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Penelope

Do you have any kind of special or unique signature, symbol, or feature you include in your work that you’d be willing to reveal?

Not that I know of? I guess when I write, I throw a lot of myself and my own emotions into the writing, and I NEVER intend for this to happen. It can sometimes make me feel very exposed when posting a new chapter, as I realise (though readers may not) that some of my deepest emotions and thoughts are out there for everyone to see.

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Az and Kaens

What advice would you give young aspiring artists?

Of course it’s important to improve your craft, whatever it may be. But NEVER let anyone tell you that your work is “cliché” or “unoriginal”. Guess what? NOTHING is original. Everything has been done before in some way at some point. What matters is that you have fun creating it, is that you enjoy what you do. You should have fun coming up with plots or ideas for drawings, you should have fun creating characters and giving them tragic backstories or smart mouths or the perfect physique, or whatever else it is that people like to make fun of others for. Indulge in yourself. When people constantly criticize you, and make you feel like you aren’t good enough to the point where you no longer want to create your art, THEY are in the wrong. You can’t please everyone. I once had someone complain that my 18-year-old Middle-Easter male character’s facial hair made him look less cute, and she would rather he didn’t have it. Like, I’m sorry my boy doesn’t fit your ideal “uke” aesthetic. My best friend drew a picture of him with a full giant beard and moustache as retaliation for me 😀

So first and foremost, make sure YOU are happy with what you create. Create primarily for yourself and not for others. Constructive or polite criticism, take it with a polite smile and a “thank you”, but learn to recognize when someone is genuinely just being mean. Remember that everyone advances at different speeds, and not everyone is perfect at everything.

Never let anyone, not even yourself, make your art less fun for you.

Some more writing-specific advice! In my opinion, a story is made up of three components. Writing, characters, and plot. Ideally, you want at least two of these things to be good to make for a story people will like! But in my experience, good characters are what work! They could be walking down the stairs for breakfast in the morning, but if your characterization is strong and done well, people will care about it. Pay special attention to your characters and creating them, and showing who they are in your writing, and giving them reasons for doing the things they do. Plot can be whatever you want it to be. Writing improves with time. Read a lot (professionally published works, really terribly-written fanfictions, the works!). Learn what you like in another’s style and what you don’t like. Utilize and borrow these things in order to refine your own craft.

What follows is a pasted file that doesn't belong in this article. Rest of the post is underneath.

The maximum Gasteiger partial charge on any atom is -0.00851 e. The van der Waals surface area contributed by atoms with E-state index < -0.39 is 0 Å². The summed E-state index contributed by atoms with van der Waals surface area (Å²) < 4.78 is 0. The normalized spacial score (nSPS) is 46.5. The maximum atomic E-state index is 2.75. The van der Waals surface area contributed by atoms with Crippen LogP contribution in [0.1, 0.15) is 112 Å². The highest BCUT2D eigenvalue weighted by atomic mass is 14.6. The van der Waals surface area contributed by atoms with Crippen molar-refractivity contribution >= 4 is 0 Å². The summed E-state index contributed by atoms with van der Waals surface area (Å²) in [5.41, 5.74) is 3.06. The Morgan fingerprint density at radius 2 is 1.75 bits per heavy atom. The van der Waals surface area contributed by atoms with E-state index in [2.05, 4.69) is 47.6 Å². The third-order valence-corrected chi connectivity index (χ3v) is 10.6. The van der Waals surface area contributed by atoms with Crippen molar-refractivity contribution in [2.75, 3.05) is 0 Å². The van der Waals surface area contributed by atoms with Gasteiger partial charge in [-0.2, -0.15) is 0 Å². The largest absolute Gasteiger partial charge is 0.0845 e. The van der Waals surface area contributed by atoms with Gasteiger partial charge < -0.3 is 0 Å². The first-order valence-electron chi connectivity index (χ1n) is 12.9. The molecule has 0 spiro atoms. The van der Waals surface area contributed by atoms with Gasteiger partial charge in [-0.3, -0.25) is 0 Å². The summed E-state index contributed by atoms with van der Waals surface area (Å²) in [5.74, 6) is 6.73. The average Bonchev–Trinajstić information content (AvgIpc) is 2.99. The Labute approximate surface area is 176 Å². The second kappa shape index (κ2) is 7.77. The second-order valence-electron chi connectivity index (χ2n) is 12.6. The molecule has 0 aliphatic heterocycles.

Be kind to yourself! You’re creating art!

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Book Cover drawn by limey-art (on Tumblr), text added by shirokaneki (on Tumblr)

ASEXUALITY

Where on the spectrum do you identify?

I identify as asexual, panromantic.

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Az

Have you encountered any kind of ace prejudice or ignorance in your field?  If so, how do you handle it?

Not that I can think of. A fellow writer did once tell me that she really “didn’t get all that crap”, however given her own upbringing and where she’s from, it didn’t bother me too much. I also had a rather rude person leave a comment on my story about sex in the story’s future, and when I explained there would be none because my main character is asexual (and his love interest is half FISH), she became very blasé, laughed about asexuality, kind of implied she didn’t think it was a real thing. I offered to explain it in more depth to her, and how it specifically affects this main character versus the sex-repulsed villain, but she never responded xD

Most of the ignorance tends to stem from people simply not knowing what asexuality is – they’ve either never heard of it, or they have misconceptions about what it is. And that’s fine, because I myself knew nothing about it until only a year or two ago. The best way I deal with THAT is to tell them that it’s okay if they don’t know or understand. I give a little explanation, and offer to go more in depth with them if they want, or I offer to point them to resources. Most people I’ve encountered have been very pleasant about it. Those who aren’t, just don’t talk to them. And remember to use that block button if necessary!

7. Slade
Slade

What’s the most common misconception about asexuality that you’ve encountered?